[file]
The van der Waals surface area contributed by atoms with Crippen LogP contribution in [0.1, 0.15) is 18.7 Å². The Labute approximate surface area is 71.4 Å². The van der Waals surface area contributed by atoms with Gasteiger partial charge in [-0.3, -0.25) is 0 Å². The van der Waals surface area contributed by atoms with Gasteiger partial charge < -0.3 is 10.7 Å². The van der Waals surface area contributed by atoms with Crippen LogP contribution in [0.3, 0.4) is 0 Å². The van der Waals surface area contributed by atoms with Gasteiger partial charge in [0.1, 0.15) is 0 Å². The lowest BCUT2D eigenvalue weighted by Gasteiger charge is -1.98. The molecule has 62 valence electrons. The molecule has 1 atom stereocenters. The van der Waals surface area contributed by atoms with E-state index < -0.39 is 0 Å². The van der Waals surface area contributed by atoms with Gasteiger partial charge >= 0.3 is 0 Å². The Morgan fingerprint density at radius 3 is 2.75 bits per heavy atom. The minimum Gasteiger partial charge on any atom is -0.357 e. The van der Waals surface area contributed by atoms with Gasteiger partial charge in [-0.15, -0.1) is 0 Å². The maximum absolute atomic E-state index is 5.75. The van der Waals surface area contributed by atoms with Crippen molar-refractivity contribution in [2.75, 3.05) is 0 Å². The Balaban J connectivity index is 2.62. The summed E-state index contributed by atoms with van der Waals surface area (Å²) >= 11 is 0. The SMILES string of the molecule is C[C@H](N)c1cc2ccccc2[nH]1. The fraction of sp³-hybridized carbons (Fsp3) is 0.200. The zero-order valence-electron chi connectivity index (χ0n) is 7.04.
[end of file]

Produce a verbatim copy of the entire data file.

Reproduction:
The van der Waals surface area contributed by atoms with Crippen LogP contribution in [0.1, 0.15) is 18.7 Å². The Labute approximate surface area is 71.4 Å². The van der Waals surface area contributed by atoms with Gasteiger partial charge in [-0.3, -0.25) is 0 Å². The van der Waals surface area contributed by atoms with Gasteiger partial charge < -0.3 is 10.7 Å². The van der Waals surface area contributed by atoms with Crippen LogP contribution in [0.3, 0.4) is 0 Å². The van der Waals surface area contributed by atoms with Gasteiger partial charge in [0.1, 0.15) is 0 Å². The lowest BCUT2D eigenvalue weighted by Gasteiger charge is -1.98. The molecule has 62 valence electrons. The molecule has 1 atom stereocenters. The van der Waals surface area contributed by atoms with E-state index < -0.39 is 0 Å². The van der Waals surface area contributed by atoms with Gasteiger partial charge >= 0.3 is 0 Å². The Morgan fingerprint density at radius 3 is 2.75 bits per heavy atom. The minimum Gasteiger partial charge on any atom is -0.357 e. The van der Waals surface area contributed by atoms with Gasteiger partial charge in [-0.15, -0.1) is 0 Å². The maximum absolute atomic E-state index is 5.75. The van der Waals surface area contributed by atoms with Crippen molar-refractivity contribution in [2.75, 3.05) is 0 Å². The Balaban J connectivity index is 2.62. The summed E-state index contributed by atoms with van der Waals surface area (Å²) >= 11 is 0. The SMILES string of the molecule is C[C@H](N)c1cc2ccccc2[nH]1. The fraction of sp³-hybridized carbons (Fsp3) is 0.200. The zero-order valence-electron chi connectivity index (χ0n) is 7.04.